... truth eludes us if we do not concentrate with total attention on its pursuit. And even while it eludes us, the illusion still lingers of knowing it and leads to many misunderstandings.

Alexander Solzhenitsyn - address at Harvard Class Day Afternoon Exercises,
Thursday, June 8, 1978

History is myth - New York Times May 15 1916

Henry Ford was a master of the debate-stifling Ford flurry - a technique known in modern times as the Gish gallop.  The technique is simple: make as many "statements of fact" as possible in the time or space allowed and then claim victory in the debate for every point not refuted.  Henry A. Wise Wood, a noted historian and author of books such as Money Hunger, reported an interview with Henry Ford which shows Ford to have been something of a conspiracy theorist and wingnut.

History Is Myth, Two Bankers Invented This War, Flags Are Fatal
and Preparedness Talk Is Eastern Scare Gas.

New York. May 15, 1916-To the Editor of The New York Times:
On May 8. while in Detroit for the purpose of speaking on preparedness, I spent several hours with Henry Ford. I found Mr. Ford eager to talk about national defense, but unwilling to discuss it.  While volleying his assertions with great rapidity, he refused to pause long enough to permit any one of them to be examined and dealt with. To facts which I submitted he responded with a brief word of dismissal or with a sweeping denial that they were facts: sometimes with the remark that he could not consider them because he himself did not know them to be facts.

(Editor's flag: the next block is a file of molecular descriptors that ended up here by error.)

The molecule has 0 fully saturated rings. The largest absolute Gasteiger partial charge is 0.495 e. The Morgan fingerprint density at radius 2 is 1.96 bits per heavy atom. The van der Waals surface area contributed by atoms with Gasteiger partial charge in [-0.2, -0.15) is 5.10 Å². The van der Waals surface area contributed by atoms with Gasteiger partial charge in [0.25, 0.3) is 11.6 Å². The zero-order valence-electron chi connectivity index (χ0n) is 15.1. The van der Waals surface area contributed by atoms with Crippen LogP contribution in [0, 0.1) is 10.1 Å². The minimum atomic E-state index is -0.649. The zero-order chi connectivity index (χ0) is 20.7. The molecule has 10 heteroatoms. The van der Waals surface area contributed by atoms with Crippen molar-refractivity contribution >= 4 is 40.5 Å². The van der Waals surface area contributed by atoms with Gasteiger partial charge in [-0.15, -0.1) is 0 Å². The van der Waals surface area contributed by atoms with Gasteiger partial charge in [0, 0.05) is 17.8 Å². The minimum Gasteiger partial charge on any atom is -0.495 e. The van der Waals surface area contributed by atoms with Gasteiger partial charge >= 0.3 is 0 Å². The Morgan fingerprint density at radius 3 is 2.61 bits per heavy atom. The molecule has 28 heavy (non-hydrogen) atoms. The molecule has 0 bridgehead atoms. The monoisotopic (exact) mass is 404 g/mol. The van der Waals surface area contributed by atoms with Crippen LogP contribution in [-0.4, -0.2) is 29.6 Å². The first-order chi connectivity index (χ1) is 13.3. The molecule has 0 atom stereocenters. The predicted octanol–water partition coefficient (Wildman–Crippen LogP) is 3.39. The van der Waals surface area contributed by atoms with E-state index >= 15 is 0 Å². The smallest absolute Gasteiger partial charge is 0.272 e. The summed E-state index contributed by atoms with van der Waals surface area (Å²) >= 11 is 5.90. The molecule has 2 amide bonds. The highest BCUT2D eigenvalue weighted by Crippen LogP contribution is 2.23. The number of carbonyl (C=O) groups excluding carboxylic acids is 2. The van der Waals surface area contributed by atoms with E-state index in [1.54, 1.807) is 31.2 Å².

When In our " discussion " or a nation's need for defensive strength history was appealed to, Mr. Ford replied that he did not believe in history, that history was of the past and had no bearing upon the present and that, there being nothing to be learned from it, history need not be studied nor considered. The American Revolution he refused to have touched upon, saying that the Revolution was " tradition," that he did not believe In tradition.

New York Times - May 15 1916
The interview should be understood in the context that Henry A. Wise Wood supported a strong military and a preparedness for war based on his expertise in historical studies, whereas Henry Ford opposed such preparedness based on - well,we don't really know.